August 19, 2011
Elizabeth Fisler ’12, a production intern with South African nonprofit Impumelelo Social Innovations Centre, said the experience was life-changing.
Fisler’s duties included producing marketing videos of six of the nonprofit’s awarded organizations.
In spring 2011 Elizabeth Fisler ’12 studied with the Semester at Sea program. It was a goal of hers to travel to Africa, and the study abroad ship had three stops on the continent: Ghana, Mauritius and South Africa.
What she discovered was that she’d have a later opportunity to spend two months in South Africa as an intern with Impumelelo Social Innovations Centre.
“Africa holds a huge place in my heart,” said Fisler, whose parents instilled in her a love for Jane Goodall, a primate researcher who worked extensively in Tanzania. Fisler’s childhood fascination eventually expanded to a love of all of Africa.
While on the Semester at Sea ship, on the leg between Ghana and South Africa, Fisler found herself enthralled with an on-board lecture by Rhoda Kadalie, executive director of Impumelelo, who spoke of social development and her passion to help the people of South Africa.
“She is the most amazing person,” said Fisler, explaining that Impumelelo is a nonprofit organization that identifies, rewards and promotes innovative public-private projects that improve the quality of life of the poor in South Africa. “She is very passionate.”
Fisler gave Kadalie her resume, and a few weeks later, she was offered a summer internship. She had just days to pack and head south of the equator from her Rochester, NY, home.
The South Africa Fisler experienced while a part of Semester at Sea included shark diving, bungee jumping and other touristy adventures. This was the opposite of the South Africa she got to know as an intern.
“It was almost like I had gone to a completely different country,” said Fisler, a film and media arts major as well as a member of Delta Zeta sorority, University of Tampa Film Society and Student Productions.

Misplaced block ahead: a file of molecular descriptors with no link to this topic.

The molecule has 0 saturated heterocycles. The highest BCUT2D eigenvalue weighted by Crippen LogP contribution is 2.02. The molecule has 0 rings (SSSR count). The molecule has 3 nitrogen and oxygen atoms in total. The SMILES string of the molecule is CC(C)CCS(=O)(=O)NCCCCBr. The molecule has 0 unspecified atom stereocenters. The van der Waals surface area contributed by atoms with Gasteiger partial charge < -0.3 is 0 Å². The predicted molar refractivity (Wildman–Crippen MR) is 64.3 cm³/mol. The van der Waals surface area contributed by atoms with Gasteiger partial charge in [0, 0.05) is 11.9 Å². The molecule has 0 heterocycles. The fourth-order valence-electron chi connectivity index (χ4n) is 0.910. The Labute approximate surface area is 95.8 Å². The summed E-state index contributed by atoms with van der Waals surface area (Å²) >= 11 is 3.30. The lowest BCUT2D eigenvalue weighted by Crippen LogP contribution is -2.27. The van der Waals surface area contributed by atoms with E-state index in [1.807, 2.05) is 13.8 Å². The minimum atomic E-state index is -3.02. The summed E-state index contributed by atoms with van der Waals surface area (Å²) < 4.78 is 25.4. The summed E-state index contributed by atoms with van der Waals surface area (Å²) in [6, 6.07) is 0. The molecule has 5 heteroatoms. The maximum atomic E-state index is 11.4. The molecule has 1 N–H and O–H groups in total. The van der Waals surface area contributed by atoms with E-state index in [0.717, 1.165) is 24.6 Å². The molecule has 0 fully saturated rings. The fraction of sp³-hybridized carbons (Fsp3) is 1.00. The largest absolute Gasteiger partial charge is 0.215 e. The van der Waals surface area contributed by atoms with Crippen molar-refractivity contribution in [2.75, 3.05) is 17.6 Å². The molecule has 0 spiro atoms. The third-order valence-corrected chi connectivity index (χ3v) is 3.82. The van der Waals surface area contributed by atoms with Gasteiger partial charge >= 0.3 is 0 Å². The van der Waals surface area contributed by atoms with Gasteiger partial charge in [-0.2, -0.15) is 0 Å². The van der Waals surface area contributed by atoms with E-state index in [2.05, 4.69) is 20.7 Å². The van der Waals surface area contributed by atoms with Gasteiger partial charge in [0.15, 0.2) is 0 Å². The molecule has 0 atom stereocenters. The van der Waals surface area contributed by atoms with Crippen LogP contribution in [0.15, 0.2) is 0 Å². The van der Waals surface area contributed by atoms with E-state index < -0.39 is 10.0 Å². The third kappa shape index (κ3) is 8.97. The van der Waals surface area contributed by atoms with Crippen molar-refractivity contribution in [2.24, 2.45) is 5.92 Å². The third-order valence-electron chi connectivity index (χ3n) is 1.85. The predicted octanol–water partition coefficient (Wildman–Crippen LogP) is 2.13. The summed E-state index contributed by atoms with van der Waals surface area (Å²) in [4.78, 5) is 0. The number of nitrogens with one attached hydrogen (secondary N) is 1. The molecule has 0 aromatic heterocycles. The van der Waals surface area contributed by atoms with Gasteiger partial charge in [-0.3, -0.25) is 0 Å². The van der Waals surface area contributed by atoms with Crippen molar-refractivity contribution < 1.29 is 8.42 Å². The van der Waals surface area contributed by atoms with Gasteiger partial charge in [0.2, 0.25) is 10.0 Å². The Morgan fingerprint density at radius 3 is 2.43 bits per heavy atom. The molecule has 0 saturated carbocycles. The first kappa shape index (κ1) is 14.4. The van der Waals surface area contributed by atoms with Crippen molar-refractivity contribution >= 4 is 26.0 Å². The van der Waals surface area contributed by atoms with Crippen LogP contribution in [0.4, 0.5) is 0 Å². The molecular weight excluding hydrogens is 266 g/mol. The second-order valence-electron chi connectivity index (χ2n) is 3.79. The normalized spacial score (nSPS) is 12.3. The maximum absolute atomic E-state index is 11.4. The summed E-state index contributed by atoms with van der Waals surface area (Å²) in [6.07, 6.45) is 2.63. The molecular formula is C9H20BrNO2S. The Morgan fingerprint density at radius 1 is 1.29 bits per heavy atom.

As the nonprofit’s first production intern, it was Fisler’s responsibility to visit some of Impumelelo’s award winners and create informational videos about them. The idea was to highlight the organizations and to publicize and encourage new applicants for the annual awards.
One such organization was a mobile unit that provided HIV testing, eyeglasses and dentistry at nearly free cost. The crowds of people who lined up for services waited hours to be helped. Fisler recalls an elderly woman who received glasses and who for the first time was able to see clearly the face of her grandchildren.
“This experience was extremely life-changing for me,” said Fisler. “I will never take for granted what I have. It really puts things in perspective.”
Working independently, Fisler found the internship a technical challenge. Without much support staff, she had to stretch beyond her comfort zone. She sent a lot of emails to her father and to Assistant Communication Professor Tom Garret to answer her technical questions. In the end, she said it was empowering.
“I didn’t know I could do these things,” she said. “When you’re pushed, and you’re in the deep end, it all comes together in the end.”
Jamie Pilarczyk, Web Writer
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